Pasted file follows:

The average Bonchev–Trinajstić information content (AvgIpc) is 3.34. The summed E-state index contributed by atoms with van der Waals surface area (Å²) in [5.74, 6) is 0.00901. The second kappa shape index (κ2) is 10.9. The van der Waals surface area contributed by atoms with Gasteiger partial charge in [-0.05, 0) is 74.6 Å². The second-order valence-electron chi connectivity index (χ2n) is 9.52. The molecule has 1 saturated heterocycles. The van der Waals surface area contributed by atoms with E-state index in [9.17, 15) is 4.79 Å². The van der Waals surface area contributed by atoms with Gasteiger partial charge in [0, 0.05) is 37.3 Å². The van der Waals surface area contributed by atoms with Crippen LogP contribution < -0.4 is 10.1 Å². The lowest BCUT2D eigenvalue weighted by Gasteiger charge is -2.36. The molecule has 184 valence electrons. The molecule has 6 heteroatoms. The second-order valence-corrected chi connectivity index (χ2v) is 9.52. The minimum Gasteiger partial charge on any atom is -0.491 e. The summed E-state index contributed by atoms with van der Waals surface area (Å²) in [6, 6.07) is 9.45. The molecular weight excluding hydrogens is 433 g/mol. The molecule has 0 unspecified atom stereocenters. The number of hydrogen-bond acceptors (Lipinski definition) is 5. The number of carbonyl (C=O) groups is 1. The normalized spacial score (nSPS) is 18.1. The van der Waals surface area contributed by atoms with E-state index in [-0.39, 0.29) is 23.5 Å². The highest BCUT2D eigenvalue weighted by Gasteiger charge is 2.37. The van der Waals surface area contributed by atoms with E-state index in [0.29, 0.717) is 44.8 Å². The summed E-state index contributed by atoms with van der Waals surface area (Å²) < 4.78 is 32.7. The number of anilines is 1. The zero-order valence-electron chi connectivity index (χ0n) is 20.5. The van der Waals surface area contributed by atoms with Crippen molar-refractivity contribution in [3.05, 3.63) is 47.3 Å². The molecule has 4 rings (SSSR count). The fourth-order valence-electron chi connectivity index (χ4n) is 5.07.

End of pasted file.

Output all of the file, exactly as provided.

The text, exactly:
The average Bonchev–Trinajstić information content (AvgIpc) is 3.34. The summed E-state index contributed by atoms with van der Waals surface area (Å²) in [5.74, 6) is 0.00901. The second kappa shape index (κ2) is 10.9. The van der Waals surface area contributed by atoms with Gasteiger partial charge in [-0.05, 0) is 74.6 Å². The second-order valence-electron chi connectivity index (χ2n) is 9.52. The molecule has 1 saturated heterocycles. The van der Waals surface area contributed by atoms with E-state index in [9.17, 15) is 4.79 Å². The van der Waals surface area contributed by atoms with Gasteiger partial charge in [0, 0.05) is 37.3 Å². The van der Waals surface area contributed by atoms with Crippen LogP contribution < -0.4 is 10.1 Å². The lowest BCUT2D eigenvalue weighted by Gasteiger charge is -2.36. The molecule has 184 valence electrons. The molecule has 6 heteroatoms. The second-order valence-corrected chi connectivity index (χ2v) is 9.52. The minimum Gasteiger partial charge on any atom is -0.491 e. The summed E-state index contributed by atoms with van der Waals surface area (Å²) in [6, 6.07) is 9.45. The molecular weight excluding hydrogens is 433 g/mol. The molecule has 0 unspecified atom stereocenters. The number of hydrogen-bond acceptors (Lipinski definition) is 5. The number of carbonyl (C=O) groups is 1. The normalized spacial score (nSPS) is 18.1. The van der Waals surface area contributed by atoms with E-state index in [-0.39, 0.29) is 23.5 Å². The highest BCUT2D eigenvalue weighted by Gasteiger charge is 2.37. The van der Waals surface area contributed by atoms with E-state index in [0.29, 0.717) is 44.8 Å². The summed E-state index contributed by atoms with van der Waals surface area (Å²) < 4.78 is 32.7. The number of anilines is 1. The zero-order valence-electron chi connectivity index (χ0n) is 20.5. The van der Waals surface area contributed by atoms with Crippen molar-refractivity contribution in [3.05, 3.63) is 47.3 Å². The molecule has 4 rings (SSSR count). The fourth-order valence-electron chi connectivity index (χ4n) is 5.07.